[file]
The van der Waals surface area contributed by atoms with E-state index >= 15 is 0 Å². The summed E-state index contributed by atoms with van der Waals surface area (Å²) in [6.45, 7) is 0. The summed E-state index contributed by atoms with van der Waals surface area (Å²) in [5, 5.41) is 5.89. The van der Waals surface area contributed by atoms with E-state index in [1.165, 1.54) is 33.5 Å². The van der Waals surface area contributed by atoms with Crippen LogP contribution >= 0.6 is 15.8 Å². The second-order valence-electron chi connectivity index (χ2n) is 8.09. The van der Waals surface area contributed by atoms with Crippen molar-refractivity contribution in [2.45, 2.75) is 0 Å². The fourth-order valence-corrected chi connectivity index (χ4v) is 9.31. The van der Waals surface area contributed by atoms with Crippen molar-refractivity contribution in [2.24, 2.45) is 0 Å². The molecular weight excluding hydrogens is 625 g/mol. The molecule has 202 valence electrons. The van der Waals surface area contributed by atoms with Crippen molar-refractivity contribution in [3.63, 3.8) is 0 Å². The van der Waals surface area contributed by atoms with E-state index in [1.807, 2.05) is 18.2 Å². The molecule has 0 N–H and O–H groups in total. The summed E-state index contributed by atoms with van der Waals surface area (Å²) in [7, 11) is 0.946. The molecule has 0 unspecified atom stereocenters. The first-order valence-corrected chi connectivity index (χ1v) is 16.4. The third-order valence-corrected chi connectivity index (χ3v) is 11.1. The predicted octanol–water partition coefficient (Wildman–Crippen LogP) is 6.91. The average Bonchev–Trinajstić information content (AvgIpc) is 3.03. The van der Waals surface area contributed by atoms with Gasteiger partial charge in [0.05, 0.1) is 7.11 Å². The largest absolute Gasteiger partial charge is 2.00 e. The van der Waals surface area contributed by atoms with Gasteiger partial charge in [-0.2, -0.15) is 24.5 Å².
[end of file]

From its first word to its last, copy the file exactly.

The van der Waals surface area contributed by atoms with E-state index >= 15 is 0 Å². The summed E-state index contributed by atoms with van der Waals surface area (Å²) in [6.45, 7) is 0. The summed E-state index contributed by atoms with van der Waals surface area (Å²) in [5, 5.41) is 5.89. The van der Waals surface area contributed by atoms with E-state index in [1.165, 1.54) is 33.5 Å². The van der Waals surface area contributed by atoms with Crippen LogP contribution >= 0.6 is 15.8 Å². The second-order valence-electron chi connectivity index (χ2n) is 8.09. The van der Waals surface area contributed by atoms with Crippen molar-refractivity contribution in [2.45, 2.75) is 0 Å². The fourth-order valence-corrected chi connectivity index (χ4v) is 9.31. The van der Waals surface area contributed by atoms with Crippen molar-refractivity contribution in [2.24, 2.45) is 0 Å². The molecular weight excluding hydrogens is 625 g/mol. The molecule has 202 valence electrons. The van der Waals surface area contributed by atoms with Crippen molar-refractivity contribution in [3.63, 3.8) is 0 Å². The van der Waals surface area contributed by atoms with E-state index in [1.807, 2.05) is 18.2 Å². The molecule has 0 N–H and O–H groups in total. The summed E-state index contributed by atoms with van der Waals surface area (Å²) in [7, 11) is 0.946. The molecule has 0 unspecified atom stereocenters. The first-order valence-corrected chi connectivity index (χ1v) is 16.4. The third-order valence-corrected chi connectivity index (χ3v) is 11.1. The predicted octanol–water partition coefficient (Wildman–Crippen LogP) is 6.91. The average Bonchev–Trinajstić information content (AvgIpc) is 3.03. The van der Waals surface area contributed by atoms with Gasteiger partial charge in [0.05, 0.1) is 7.11 Å². The largest absolute Gasteiger partial charge is 2.00 e. The van der Waals surface area contributed by atoms with Gasteiger partial charge in [-0.2, -0.15) is 24.5 Å².